How can marketers keep pace with a demanding retail landscape where consumer desires and expectations are increasingly shaped by technology?
Think about the technology tools you were using just a few years ago. What could your phone, laptop, and apps allow you to do? Now think about what they can do today. Now imagine trying to promote and sell products and services into that whirlwind landscape. How do you keep pace with change and remain relevant to customers for whom technology is driving a desire for ever-better products and services?
We examine these issues with two faculty from Cambridge Judge Business School, Jaideep Prabhu and Shasha Lu, who both teach on the Business School’s MBA programme.
Designing digital experience around data
For Jaideep Prabhu, Professor of Marketing at Cambridge Judge Business School and a speaker at September’s conference, it’s important that marketers understand the complex landscape they are operating in:
“The big opportunities are for companies that have designed their digital experience around data to personalise and give customers exactly what they want, when and how they want it. This will increasingly make the difference between success and failure. Fast-growing digital giants like Uber and Airbnb are showing the way. Their business models are asset-light, nimble and smart. Amazon can sell books without holding stock or maintaining physical bookshops. The back-end is light, well-integrated and digital. This has immense power – these firms can bring data to the table, deliver value, generate revenue quickly, for large numbers at a low cost.
“At the same time, many companies which began in the analogue era are trying to straddle both the analogue and digital worlds and this brings big challenges. They have a lot of assets – stores, trucks, warehouses. They are not as digital-savvy as the Amazons that were set up to be purely digital. Digital-era companies have a very tight loop between data, marketing and delivery to customer – much tighter than those in the analogue world. Analogues now have to present a slick digital presence but they have to align this with their back-end operations. Often the customer’s digital experience jars with the real experience in-store. And so you can’t operate in silos anymore – you need cross-functional, nimble teams. All of this is much harder for analogue businesses.”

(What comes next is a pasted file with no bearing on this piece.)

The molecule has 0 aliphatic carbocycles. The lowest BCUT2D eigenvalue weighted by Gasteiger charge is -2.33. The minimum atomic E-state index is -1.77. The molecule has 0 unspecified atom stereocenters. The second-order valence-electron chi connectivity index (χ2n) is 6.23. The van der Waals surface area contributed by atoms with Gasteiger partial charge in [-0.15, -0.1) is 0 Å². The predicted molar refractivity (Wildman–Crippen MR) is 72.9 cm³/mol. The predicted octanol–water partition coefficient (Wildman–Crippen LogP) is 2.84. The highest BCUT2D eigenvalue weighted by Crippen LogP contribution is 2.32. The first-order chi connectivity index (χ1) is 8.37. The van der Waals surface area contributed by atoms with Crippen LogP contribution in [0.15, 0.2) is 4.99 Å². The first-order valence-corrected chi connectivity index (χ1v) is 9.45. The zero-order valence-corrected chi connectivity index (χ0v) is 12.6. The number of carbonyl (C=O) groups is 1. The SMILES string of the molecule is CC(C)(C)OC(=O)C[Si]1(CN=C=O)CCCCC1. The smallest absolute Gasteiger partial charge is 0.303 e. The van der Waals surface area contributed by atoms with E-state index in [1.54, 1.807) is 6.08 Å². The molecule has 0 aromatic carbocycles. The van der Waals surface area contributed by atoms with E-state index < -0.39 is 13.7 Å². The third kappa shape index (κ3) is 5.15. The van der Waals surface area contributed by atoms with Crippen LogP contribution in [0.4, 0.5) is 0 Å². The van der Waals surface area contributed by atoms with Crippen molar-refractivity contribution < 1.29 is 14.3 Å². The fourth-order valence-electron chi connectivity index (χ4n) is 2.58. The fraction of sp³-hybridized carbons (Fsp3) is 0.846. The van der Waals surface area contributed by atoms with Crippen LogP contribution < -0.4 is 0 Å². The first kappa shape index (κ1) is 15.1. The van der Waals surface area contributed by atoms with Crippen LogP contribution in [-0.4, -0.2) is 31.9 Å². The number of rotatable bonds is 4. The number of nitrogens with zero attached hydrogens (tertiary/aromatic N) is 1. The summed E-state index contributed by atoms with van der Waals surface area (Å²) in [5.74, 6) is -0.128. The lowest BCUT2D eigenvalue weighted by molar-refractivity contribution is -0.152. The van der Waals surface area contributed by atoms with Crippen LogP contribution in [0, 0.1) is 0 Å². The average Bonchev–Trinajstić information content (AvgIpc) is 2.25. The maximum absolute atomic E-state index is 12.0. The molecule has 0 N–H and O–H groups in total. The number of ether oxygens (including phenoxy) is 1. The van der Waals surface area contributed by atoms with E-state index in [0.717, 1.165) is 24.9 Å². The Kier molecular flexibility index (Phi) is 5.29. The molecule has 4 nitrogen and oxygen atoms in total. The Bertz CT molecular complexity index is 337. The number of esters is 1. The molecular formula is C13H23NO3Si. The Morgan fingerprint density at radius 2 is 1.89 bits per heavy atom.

Working with data
So how does the marketer market into this disrupted space? For Prabhu it’s all about data:
“Marketers must be able to work skilfully with data. They increasingly need to do qualitative, anthropological research to gain deep insights into why people buy what they buy. But they also meanwhile have a massive and growing need for marketers, or roles within marketing teams, with excellent data analytical skills. Chief Marketing Officers (CMOs) need to know what is happening with AI, big data, the proliferation of digital channels and social media – they must really understand it all and understand it deeply.”
Another major challenge for CMOs, Prabhu suggests, is cyber security, as the recent Facebook controversy highlighted:
“Cyber security is huge for companies now. It’s a whole new area. CMOs must be aware of the issues and work closely with legal and IT teams. And cyber security is linked to globalisation pressures. Launch a new product globally and regulations governing that product will differ in different countries. Marketers need to be able to work effectively in markets both developing and developed.”
Skills a CMO will need to have on their team still include traditional business skills – MBAs and general management skills. “But general managers must be able to manage cross functional, diverse teams and fast-moving innovation. Marketers will need to be technologically knowledgeable around AI and big data so look to university computer science departments for people who are excellent data analysts. These departments will be an increasingly important resource for these skills.”